The Skin Therapy Center doesn't give prescriptions or perform surgery. "I just use natural ways like facial peels and microdermabrasion to improve acne, scars, and wrinkles," says Chen. "People look 300 percent better." Accutane, clinical dermatology's surefire weapon against acne, takes four months to see results and can be very toxic to the liver. Chen claims that with his treatment, utilizing devices that suction excess oils from the skin and stimulate new skin growth, "you see the result next week."

Chen's cozy, wood-and bamboo-walled clinic also offers acupuncture, herbal treatments, and electrolysis hair removal. Emphasizing that the body is a "bioenergetic system," Chen treats depression, neck and back pain, and headaches with a goal of helping people decrease and withdraw from medications with side effects, like sleeping pills. "I truly believe the alternative way to health is more effective, natural and safe, and often less expensive," states Chen. "When you take care of yourself, life's burdens can be better managed, and everything can be better."

You're Getting Very Sleepy...

Life Transformations Hypnotherapy
1180 Sam Rittenberg Blvd.

There's no swinging pocket watches or "kiss the next girl you see" in therapeutic hypnotism, but there is manipulation of the subconscious. Karen Hoad, a local therapist, has treated anger, addiction, depression, and migraines through nothing more than the influence of her words on the subliminal mind.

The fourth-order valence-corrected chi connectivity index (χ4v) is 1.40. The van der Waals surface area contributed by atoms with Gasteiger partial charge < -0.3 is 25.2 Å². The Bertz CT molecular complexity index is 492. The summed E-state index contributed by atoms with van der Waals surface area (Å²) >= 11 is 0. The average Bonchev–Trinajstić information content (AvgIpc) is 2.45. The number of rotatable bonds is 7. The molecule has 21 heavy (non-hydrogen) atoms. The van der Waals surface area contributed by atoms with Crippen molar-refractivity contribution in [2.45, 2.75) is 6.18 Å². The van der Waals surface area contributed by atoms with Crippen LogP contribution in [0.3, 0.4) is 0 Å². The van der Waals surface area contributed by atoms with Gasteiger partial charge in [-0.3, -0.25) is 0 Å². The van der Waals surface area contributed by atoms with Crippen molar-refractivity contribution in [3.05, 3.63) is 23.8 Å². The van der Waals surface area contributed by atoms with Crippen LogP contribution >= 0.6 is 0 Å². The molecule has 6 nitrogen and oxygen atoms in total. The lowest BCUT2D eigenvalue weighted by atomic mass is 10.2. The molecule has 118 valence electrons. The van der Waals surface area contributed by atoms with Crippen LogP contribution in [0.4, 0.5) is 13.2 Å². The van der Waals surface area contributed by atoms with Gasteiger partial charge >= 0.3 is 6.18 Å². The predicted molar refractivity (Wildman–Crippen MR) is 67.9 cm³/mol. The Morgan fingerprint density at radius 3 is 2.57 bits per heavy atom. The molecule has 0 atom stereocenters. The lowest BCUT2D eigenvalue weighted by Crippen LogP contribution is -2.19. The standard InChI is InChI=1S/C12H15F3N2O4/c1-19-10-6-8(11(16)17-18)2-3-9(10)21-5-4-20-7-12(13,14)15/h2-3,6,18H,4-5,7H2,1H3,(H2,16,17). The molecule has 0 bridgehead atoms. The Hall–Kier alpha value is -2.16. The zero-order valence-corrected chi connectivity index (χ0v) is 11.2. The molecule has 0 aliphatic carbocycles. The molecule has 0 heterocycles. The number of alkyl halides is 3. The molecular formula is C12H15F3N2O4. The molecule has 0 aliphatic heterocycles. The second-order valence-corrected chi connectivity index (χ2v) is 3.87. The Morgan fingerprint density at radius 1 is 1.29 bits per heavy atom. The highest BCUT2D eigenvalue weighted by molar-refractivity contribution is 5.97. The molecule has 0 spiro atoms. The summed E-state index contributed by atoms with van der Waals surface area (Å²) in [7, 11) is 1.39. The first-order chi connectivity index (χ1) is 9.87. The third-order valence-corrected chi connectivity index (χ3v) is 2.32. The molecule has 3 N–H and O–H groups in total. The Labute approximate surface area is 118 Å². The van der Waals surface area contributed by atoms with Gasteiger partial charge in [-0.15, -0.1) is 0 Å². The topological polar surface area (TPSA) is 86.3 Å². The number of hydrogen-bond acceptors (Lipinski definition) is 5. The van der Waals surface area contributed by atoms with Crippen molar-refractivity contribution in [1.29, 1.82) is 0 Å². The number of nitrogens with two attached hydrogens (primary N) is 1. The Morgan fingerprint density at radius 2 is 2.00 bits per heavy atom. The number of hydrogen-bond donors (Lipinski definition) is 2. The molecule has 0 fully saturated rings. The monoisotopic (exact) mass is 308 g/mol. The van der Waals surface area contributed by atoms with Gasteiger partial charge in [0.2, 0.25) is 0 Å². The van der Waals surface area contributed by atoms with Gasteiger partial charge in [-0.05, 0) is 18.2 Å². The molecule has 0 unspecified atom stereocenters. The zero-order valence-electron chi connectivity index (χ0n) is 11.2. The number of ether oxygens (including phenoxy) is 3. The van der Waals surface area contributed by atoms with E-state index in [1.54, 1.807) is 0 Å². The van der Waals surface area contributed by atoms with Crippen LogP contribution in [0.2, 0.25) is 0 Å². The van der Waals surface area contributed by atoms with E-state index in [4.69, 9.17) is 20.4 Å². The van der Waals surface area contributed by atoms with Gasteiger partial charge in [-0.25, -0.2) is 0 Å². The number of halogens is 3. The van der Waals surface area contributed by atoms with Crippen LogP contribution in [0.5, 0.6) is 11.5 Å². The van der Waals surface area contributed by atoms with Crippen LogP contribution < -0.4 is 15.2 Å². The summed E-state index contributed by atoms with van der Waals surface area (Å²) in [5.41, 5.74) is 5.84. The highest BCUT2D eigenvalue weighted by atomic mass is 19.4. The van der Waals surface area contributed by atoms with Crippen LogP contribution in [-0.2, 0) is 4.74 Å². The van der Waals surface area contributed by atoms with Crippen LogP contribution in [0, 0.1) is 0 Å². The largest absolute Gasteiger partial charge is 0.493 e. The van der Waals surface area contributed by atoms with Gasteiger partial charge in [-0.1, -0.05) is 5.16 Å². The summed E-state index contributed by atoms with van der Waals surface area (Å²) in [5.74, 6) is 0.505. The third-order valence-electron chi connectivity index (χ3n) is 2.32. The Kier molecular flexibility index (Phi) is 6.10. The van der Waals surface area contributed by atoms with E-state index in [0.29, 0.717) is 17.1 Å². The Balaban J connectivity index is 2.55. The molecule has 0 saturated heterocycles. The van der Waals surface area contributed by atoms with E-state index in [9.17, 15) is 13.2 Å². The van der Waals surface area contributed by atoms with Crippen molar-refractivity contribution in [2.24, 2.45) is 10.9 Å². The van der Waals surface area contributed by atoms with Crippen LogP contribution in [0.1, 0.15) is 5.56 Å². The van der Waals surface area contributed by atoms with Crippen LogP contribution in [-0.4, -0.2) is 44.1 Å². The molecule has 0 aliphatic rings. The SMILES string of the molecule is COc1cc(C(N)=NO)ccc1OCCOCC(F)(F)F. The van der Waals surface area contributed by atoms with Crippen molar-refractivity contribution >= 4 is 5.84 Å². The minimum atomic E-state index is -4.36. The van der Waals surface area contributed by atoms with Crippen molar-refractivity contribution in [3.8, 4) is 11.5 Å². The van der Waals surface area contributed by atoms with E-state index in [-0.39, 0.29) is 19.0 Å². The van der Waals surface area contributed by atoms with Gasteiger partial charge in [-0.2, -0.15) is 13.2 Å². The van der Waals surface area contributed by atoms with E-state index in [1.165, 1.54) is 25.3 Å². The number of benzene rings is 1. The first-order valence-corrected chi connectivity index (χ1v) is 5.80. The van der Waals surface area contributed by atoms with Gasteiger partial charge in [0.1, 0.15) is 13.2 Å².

The success of hypnotism in curing "bodily" addiction (think nicotine and alcohol) strongly supports the mind/body connection central to holistic healing. To speak to the subconscious, Hoad relaxes the patient right to the threshold of sleep. "Then it's like talking to a seven-year-old, and the subconscious mind can change a metaphor into a behavior," she explains. Children and the subconscious both respond well to positive commands, "go play outside" rather than "don't jump on the furniture."

"One thing everybody gets out of coming here is they learn to relax," says Hoad. In our low-grade depressed society, any de-stressing is healthy. "Unlike conventional therapists, we don't have to take you back to a bad time in your life and make you relive it and work it through," explains Hoad. "We can clear that timeline."

For those seeking weight loss, hypnotism can be a powerful tool. Hoad is a certified nutritionist, and creates eating plans that combine with the positive redirection of the subconscious to change lifestyles. Chips and salsa after work or midnight ice cream often become subconscious behaviors, like putting the key in the ignition. When the mind is trained to make these conscious decisions, people can regain control of their bad habits.

She emphasizes that arm wrestling with the brain won't work. "I don't have a syringe I can stick in your arm and say you're going to feel wonderful." For hypnosis to work, you have to want to make a change. "People come away feeling really positive about themselves."